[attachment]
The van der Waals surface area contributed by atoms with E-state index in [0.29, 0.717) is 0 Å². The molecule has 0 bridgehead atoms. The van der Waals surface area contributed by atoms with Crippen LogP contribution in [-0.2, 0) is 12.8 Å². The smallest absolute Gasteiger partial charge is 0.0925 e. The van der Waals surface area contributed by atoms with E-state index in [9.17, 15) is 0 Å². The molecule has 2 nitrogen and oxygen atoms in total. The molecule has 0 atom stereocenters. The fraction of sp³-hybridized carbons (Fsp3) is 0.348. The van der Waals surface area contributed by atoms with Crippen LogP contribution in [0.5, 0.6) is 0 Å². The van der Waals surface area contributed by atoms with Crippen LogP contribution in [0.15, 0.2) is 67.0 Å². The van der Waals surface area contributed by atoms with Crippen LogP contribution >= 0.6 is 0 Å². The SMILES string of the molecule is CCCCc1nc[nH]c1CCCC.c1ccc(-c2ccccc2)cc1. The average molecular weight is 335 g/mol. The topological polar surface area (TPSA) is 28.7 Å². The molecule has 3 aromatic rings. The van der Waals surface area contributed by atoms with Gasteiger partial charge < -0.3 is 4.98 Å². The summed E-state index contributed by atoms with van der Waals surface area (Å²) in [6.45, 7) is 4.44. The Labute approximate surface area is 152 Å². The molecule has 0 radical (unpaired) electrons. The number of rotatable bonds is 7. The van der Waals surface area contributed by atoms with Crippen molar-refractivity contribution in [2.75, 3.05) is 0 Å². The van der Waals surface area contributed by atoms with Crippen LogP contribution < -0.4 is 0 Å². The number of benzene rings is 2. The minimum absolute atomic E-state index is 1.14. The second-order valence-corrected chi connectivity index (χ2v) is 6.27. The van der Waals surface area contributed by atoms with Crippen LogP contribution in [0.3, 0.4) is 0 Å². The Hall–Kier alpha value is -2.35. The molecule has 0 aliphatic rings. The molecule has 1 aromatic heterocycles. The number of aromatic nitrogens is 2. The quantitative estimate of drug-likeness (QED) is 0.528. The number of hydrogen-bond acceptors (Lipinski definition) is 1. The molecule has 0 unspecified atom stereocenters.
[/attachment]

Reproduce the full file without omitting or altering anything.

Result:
The van der Waals surface area contributed by atoms with E-state index in [0.29, 0.717) is 0 Å². The molecule has 0 bridgehead atoms. The van der Waals surface area contributed by atoms with Crippen LogP contribution in [-0.2, 0) is 12.8 Å². The smallest absolute Gasteiger partial charge is 0.0925 e. The van der Waals surface area contributed by atoms with E-state index in [9.17, 15) is 0 Å². The molecule has 2 nitrogen and oxygen atoms in total. The molecule has 0 atom stereocenters. The fraction of sp³-hybridized carbons (Fsp3) is 0.348. The van der Waals surface area contributed by atoms with Crippen LogP contribution in [0.5, 0.6) is 0 Å². The van der Waals surface area contributed by atoms with Crippen LogP contribution in [0.15, 0.2) is 67.0 Å². The van der Waals surface area contributed by atoms with Crippen LogP contribution >= 0.6 is 0 Å². The SMILES string of the molecule is CCCCc1nc[nH]c1CCCC.c1ccc(-c2ccccc2)cc1. The average molecular weight is 335 g/mol. The topological polar surface area (TPSA) is 28.7 Å². The molecule has 3 aromatic rings. The van der Waals surface area contributed by atoms with Gasteiger partial charge < -0.3 is 4.98 Å². The summed E-state index contributed by atoms with van der Waals surface area (Å²) in [6.45, 7) is 4.44. The Labute approximate surface area is 152 Å². The molecule has 0 radical (unpaired) electrons. The number of rotatable bonds is 7. The van der Waals surface area contributed by atoms with Crippen molar-refractivity contribution in [2.75, 3.05) is 0 Å². The van der Waals surface area contributed by atoms with Crippen LogP contribution < -0.4 is 0 Å². The number of benzene rings is 2. The minimum absolute atomic E-state index is 1.14. The second-order valence-corrected chi connectivity index (χ2v) is 6.27. The van der Waals surface area contributed by atoms with Crippen LogP contribution in [0.3, 0.4) is 0 Å². The Hall–Kier alpha value is -2.35. The molecule has 0 aliphatic rings. The molecule has 1 aromatic heterocycles. The number of aromatic nitrogens is 2. The quantitative estimate of drug-likeness (QED) is 0.528. The number of hydrogen-bond acceptors (Lipinski definition) is 1. The molecule has 0 unspecified atom stereocenters.